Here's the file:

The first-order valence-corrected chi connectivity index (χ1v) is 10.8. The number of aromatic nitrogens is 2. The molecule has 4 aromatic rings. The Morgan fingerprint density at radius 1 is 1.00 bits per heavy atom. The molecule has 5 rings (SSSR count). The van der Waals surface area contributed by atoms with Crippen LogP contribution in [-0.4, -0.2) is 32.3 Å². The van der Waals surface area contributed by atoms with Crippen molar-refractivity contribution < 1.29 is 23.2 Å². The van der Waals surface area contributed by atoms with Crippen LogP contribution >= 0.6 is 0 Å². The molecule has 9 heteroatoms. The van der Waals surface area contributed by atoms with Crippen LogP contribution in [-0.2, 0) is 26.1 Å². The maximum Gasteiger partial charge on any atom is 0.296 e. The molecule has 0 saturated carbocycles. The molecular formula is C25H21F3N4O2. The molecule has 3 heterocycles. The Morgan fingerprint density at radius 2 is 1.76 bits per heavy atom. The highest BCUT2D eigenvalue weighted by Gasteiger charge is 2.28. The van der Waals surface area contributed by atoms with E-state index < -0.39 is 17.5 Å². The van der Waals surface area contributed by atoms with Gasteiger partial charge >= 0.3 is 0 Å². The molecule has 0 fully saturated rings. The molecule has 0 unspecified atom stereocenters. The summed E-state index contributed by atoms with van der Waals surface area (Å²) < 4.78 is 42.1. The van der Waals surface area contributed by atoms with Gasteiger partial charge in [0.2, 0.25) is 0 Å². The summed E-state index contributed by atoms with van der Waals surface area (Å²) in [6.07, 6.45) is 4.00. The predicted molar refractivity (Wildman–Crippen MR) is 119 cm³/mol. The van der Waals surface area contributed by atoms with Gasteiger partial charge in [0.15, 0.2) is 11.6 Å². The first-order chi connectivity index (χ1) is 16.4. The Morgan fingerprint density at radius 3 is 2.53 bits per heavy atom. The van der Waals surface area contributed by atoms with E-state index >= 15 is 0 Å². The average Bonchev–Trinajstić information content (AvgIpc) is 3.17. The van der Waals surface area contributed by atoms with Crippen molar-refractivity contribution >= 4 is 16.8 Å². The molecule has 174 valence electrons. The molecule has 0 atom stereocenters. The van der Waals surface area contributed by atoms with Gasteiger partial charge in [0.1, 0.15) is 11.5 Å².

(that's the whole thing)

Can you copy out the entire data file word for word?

The first-order valence-corrected chi connectivity index (χ1v) is 10.8. The number of aromatic nitrogens is 2. The molecule has 4 aromatic rings. The Morgan fingerprint density at radius 1 is 1.00 bits per heavy atom. The molecule has 5 rings (SSSR count). The van der Waals surface area contributed by atoms with Crippen LogP contribution in [-0.4, -0.2) is 32.3 Å². The van der Waals surface area contributed by atoms with Crippen molar-refractivity contribution < 1.29 is 23.2 Å². The van der Waals surface area contributed by atoms with Crippen LogP contribution >= 0.6 is 0 Å². The molecule has 9 heteroatoms. The van der Waals surface area contributed by atoms with Crippen LogP contribution in [-0.2, 0) is 26.1 Å². The maximum Gasteiger partial charge on any atom is 0.296 e. The molecule has 0 saturated carbocycles. The molecular formula is C25H21F3N4O2. The molecule has 3 heterocycles. The Morgan fingerprint density at radius 2 is 1.76 bits per heavy atom. The highest BCUT2D eigenvalue weighted by Gasteiger charge is 2.28. The van der Waals surface area contributed by atoms with E-state index < -0.39 is 17.5 Å². The van der Waals surface area contributed by atoms with Gasteiger partial charge >= 0.3 is 0 Å². The molecule has 0 fully saturated rings. The molecule has 0 unspecified atom stereocenters. The summed E-state index contributed by atoms with van der Waals surface area (Å²) < 4.78 is 42.1. The van der Waals surface area contributed by atoms with Gasteiger partial charge in [0.2, 0.25) is 0 Å². The summed E-state index contributed by atoms with van der Waals surface area (Å²) in [6.07, 6.45) is 4.00. The predicted molar refractivity (Wildman–Crippen MR) is 119 cm³/mol. The van der Waals surface area contributed by atoms with Gasteiger partial charge in [0.15, 0.2) is 11.6 Å². The first-order chi connectivity index (χ1) is 16.4. The Morgan fingerprint density at radius 3 is 2.53 bits per heavy atom. The van der Waals surface area contributed by atoms with E-state index >= 15 is 0 Å². The average Bonchev–Trinajstić information content (AvgIpc) is 3.17. The van der Waals surface area contributed by atoms with Crippen molar-refractivity contribution >= 4 is 16.8 Å². The molecule has 174 valence electrons. The molecule has 0 atom stereocenters. The van der Waals surface area contributed by atoms with Gasteiger partial charge in [0.1, 0.15) is 11.5 Å².